Ac­cord­ing to Art. 16 of TRIPS, the owner of a reg­is­tered trade­mark shall have the ex­clu­sive right to pre­vent all third par­ties not hav­ing the owner’s con­sent from us­ing in the course of trade iden­ti­cal or sim­i­lar signs for goods or ser­vices which are iden­ti­cal or sim­i­lar to those in re­spect of which the trade­mark is reg­is­tered where such use would re­sult in a like­li­hood of con­fu­sion. In case of the use of an iden­ti­cal sign for iden­ti­cal goods or ser­vices, a like­li­hood of con­fu­sion shall be pre­sumed. The rights de­scribed above shall not prej­u­dice any ex­ist­ing prior rights, nor shall they af­fect the pos­si­bil­ity of mem­bers mak­ing avail­able on the ba­sis of use.

Like pro­vi­sions of TRIPS, “like­li­hood of con­fu­sion” cri­te­rion is adopted in China on trade­mark in­fringe­ment is­sues. Namely, in case of the use of an iden­ti­cal sign for iden­ti­cal goods or ser­vices, a like­li­hood of con­fu­sion shall be pre­sumed, while in the other cases, whether in­fringe­ment should be con­firmed will de­pend on whether there is a like­li­hood of con­fu­sion.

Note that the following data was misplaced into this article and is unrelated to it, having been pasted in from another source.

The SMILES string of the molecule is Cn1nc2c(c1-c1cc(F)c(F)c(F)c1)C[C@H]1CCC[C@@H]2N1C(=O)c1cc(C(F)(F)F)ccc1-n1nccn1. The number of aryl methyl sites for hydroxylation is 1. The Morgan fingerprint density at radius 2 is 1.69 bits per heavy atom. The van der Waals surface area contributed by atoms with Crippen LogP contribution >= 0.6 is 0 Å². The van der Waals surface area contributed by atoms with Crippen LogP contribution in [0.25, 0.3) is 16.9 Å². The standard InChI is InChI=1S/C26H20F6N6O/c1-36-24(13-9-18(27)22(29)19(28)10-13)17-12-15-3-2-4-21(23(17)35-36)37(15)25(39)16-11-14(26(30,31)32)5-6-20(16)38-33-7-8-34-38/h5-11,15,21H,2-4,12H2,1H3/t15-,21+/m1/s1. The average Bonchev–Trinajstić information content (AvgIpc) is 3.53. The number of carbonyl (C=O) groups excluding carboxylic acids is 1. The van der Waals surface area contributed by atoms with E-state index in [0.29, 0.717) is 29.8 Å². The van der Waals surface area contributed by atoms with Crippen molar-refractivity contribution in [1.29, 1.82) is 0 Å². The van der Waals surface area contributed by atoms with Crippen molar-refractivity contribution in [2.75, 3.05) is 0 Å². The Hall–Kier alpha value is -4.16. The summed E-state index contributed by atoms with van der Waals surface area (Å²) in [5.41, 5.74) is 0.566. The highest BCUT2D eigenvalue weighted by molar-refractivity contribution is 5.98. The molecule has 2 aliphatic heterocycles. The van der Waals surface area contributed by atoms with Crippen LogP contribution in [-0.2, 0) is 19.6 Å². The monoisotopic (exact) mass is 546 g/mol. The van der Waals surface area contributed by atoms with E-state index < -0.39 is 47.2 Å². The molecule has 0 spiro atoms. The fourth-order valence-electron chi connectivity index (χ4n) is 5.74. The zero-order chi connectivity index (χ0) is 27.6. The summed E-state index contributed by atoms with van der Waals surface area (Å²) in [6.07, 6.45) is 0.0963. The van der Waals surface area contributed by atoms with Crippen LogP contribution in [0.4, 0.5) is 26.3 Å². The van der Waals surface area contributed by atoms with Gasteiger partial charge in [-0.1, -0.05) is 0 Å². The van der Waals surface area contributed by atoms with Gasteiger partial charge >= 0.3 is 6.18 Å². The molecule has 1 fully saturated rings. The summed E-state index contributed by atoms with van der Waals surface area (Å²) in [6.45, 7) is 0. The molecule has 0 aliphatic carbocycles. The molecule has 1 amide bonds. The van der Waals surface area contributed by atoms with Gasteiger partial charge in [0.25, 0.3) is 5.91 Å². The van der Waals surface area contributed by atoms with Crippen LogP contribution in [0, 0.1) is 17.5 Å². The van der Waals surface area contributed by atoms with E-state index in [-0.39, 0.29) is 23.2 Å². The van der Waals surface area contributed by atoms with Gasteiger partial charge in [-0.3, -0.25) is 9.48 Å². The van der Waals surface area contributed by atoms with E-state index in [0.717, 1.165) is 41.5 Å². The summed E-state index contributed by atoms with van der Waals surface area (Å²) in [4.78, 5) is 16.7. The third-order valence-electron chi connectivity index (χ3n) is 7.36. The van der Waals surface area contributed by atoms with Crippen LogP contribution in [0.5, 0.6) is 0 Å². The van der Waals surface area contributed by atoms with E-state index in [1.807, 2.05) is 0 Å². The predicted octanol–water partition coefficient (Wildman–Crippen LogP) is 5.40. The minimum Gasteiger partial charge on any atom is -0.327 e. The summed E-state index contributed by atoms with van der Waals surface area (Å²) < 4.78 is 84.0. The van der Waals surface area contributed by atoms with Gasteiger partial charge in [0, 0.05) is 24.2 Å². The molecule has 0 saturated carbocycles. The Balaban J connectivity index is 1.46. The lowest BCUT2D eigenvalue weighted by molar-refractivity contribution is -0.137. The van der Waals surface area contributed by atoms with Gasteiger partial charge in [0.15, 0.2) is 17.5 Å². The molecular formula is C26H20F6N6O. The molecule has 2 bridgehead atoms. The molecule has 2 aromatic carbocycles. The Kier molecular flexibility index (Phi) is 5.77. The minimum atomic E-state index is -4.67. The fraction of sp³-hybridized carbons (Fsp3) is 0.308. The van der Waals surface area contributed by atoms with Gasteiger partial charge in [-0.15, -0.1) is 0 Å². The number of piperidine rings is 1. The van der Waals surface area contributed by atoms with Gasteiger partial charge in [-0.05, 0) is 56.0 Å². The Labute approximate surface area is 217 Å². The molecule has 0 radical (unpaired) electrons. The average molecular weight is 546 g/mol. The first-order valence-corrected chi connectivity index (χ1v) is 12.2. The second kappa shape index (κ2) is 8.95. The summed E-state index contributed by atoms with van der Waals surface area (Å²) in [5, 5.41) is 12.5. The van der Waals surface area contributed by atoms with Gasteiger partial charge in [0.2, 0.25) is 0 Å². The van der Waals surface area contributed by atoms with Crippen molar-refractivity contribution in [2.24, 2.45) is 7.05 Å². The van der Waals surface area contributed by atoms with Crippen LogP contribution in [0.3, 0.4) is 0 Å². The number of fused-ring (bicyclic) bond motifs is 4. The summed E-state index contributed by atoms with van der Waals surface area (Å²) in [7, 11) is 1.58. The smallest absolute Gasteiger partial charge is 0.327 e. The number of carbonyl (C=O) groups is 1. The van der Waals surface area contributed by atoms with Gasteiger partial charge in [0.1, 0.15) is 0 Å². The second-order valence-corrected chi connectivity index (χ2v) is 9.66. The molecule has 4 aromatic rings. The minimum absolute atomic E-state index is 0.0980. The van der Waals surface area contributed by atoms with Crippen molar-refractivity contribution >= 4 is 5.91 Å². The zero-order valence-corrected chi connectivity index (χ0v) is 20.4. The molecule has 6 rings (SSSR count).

For “like­li­hood of con­fu­sion” cri­te­rion, most coun­tries use “Multi fac­tor de­tec­tion method”. Nor­mally, four fac­tors are­con­sid­ered in de­ter­min­ing whether there is trade­mark in­fringe­ment, i.e., trade­mark fac­tor, goods/ser­vices fac­tor, con­sumer fac­tor and oth­ers. In “PRETUL” case, the four fac­tors could be an­a­lyzed as be­low:

Trade­mark fac­tor: Though the mark used by the de­fen­dant and the plain­tiff are sim­i­lar, on the ex­ter­nal packing and di­rec­tions of the prod­ucts in is­sue, the il­lus­tra­tions “Im­porter: TURPER” in Span­ish could all be found. In ad­di­tion, the con­tact chan­nels of TURPER, in­clud­ing tele­phone num­bers and web­site, were also shown on prod­ucts. Hence, no mat­ter for Mex­i­can or Chi­nese con­sumers, they could quickly re­al­ize that the prod­ucts in is­sue are from TURPER, not FOCKER.

Goods/ser­vices fac­tor: The prod­ucts in is­sue by the de­fen­dant were 100% ex­ported to Mex­ico, while, the goods of the plain­tiff were used in main­land China since there was no con­trary ev­i­dence prov­ing its goods were ex­ported out of China. The goods of both par­ties were used in com­pletely dif­fer­ent mar­ket­ing chan­nels and fac­ing to­tally dif­fer­ent con­sumers. The goods of the plain­tiff and de­fen­dant are not sim­i­lar considering the afore­men­tioned.